Art thou afraid

To be the same in thine own act and valour

As thou art in desire?...

When you durst do it, then you were a man (Boyd 176).

And along with three witches, she provokes Macbeth to murder King Duncan and become powerful. But, ambitions have costs, as they pay the price by death. They achieved their ambition but could not even enjoy it because of their bad ways of achieving it (Puspita et al. 2013).

Macbeth is considered as the shortest and blood-spattered of all the other Shakespearean tragedies. The story revolves around the obsession of the title character with power, which initiated due to the prophecy of the three witches that Macbeth would become king one day, which he shares with his wife, Lady Macbeth. The reward generates a conflict in Macbeth's life when he gets an opportunity to murder King Duncan to become king and make the prophecy true (Jankowski, 2017).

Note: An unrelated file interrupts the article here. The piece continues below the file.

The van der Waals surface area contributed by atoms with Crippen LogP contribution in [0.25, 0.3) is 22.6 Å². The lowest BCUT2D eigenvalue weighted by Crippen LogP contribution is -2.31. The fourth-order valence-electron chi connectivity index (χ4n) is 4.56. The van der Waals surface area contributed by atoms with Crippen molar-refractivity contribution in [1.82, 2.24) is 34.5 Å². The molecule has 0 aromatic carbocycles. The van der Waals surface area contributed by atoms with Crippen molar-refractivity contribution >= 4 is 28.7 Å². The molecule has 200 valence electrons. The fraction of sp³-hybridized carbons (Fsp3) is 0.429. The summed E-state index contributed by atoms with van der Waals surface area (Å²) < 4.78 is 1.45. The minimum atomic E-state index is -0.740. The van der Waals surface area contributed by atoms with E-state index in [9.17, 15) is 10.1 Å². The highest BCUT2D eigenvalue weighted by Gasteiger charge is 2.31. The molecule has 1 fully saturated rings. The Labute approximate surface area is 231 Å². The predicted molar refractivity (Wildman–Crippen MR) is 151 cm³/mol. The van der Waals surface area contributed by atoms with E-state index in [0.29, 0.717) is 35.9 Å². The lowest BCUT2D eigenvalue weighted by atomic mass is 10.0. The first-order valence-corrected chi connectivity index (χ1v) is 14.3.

However, in Sophocles' Antigone, Antigone's struggle starts when she acquires the knowledge of her birth by incestuous union of the former king of Thebes, Oedipus, with his own mother, Jocasta. When she learns about the blindness of her father-brother, she follows him into banishment not to return to Thebes until his death to try to reunite her brothers who were in a dispute over the throne. However, both the brothers in dispute are killed and her uncle, Creon, becomes the king. Creon honours the one who was protecting Thebes but condemns the corpse of another to rot as a traitor and forbids its removal. Antigone, not convinced with the justice done, believes that it disrupts the divine law and thus, out of her love for her brother, she secretly buries the body herself. Creon thus sentences her to be buried alive in a cave. This bewildering story, like Macbeth, unfolds the association between man and society i.e. the opposition of an individual to Power and the reaction of Power to the opposition (Stewart 2013).